As part of my love of summer, I had my first weekend of canning last weekend. We now have pickles and salsa!! Dill pickles are a favorite around our house.
So how can you improve on something the kids already like? Make it yourself (with a few helpers, of course)!
We start by picking cucumbers from the garden. Explaining to my husband that we want to pick them before they get seeds the size of a small child is still something we're working on, but we'll get there. Then we wash the veggies and slice, or cut into spears. Before we load the jars up, we put a grape leaf in the bottom of the jar. That's a TOP SECRET tip I learned from a CI to keep the pickles crunchy. Then we load the jar up, until it's about an inch from the top, with cucumbers. Next, add sliced onions, diced fresh garlic, and dill. Make sure to really get all those ingredients down into the jar, not on top of the cucumbers. Last year I used dried dill courtesy of Watkins spices, but this year I grew my own and used fresh. While all of this is going on, I boil a mixture of vinegar and water on the stove. I would never do more than a 50/50 ratio on this. I actually prefer about one part vinegar to 3 parts water. And of course some canning salt. Pour the boiling liquid over the cucumbers and can as normal.
The next item on the canning to-do list is salsa. I canned, and canned, and canned last year and all of that only got us through September! So I vowed this year to make so much salsa I never wanted to see the stuff again. This is basically the same thing I made in my earlier post, but adapted for canning. A word of caution with salsa, make sure you follow directions! Because of this, I'm not going to post my recipe, but rather link you up to some good resources.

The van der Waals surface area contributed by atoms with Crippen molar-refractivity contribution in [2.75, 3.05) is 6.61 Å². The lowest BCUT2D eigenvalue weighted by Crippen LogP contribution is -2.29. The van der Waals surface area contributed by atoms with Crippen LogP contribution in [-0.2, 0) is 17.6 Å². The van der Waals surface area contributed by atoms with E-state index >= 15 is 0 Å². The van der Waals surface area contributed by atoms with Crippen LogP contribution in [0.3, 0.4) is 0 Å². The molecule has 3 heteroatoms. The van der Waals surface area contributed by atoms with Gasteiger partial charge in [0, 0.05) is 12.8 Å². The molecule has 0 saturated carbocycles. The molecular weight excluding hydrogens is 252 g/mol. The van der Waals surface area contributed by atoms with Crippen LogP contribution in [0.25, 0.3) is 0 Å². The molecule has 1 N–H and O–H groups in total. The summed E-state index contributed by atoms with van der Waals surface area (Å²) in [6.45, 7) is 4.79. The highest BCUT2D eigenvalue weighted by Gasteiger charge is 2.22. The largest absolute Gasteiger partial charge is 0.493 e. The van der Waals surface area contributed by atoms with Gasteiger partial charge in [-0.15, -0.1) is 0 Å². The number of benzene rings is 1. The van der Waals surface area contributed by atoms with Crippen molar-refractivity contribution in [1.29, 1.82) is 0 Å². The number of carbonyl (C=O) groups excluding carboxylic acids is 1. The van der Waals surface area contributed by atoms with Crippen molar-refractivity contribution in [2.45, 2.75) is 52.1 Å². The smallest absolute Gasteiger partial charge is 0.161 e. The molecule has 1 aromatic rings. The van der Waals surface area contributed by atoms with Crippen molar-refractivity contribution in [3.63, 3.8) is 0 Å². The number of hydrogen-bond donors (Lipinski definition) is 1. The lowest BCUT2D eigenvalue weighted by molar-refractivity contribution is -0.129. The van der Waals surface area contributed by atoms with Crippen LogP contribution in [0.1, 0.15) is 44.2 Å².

Pick Your Own.Org is a great resource for all your farm fresh needs. And best of all, all of their canning recipes are verified by USDA to make sure your home canning experience does not include a trip to the hospital because of botulism. Another resource is the The National Center for Home Food Preservation. Basically the big deal with salsa is tomatoes are a low acid food, therefor on the border when it comes to canning. I always, always add lemon juice to my salsa to up the acidity.
Canning was something I took up last year and will probably continue to do for years to come. Hopefully, you'll give it a try and never have to wonder where your salsa came from. Stay tuned for jellies, and a couple months down the road, applesauce and apple butter!
*Don't my feet look warm and happy! * I got a fun package in the mail the other day. It was from Wyoming. Nancy of Wyoming Breezes had knit not one, but ...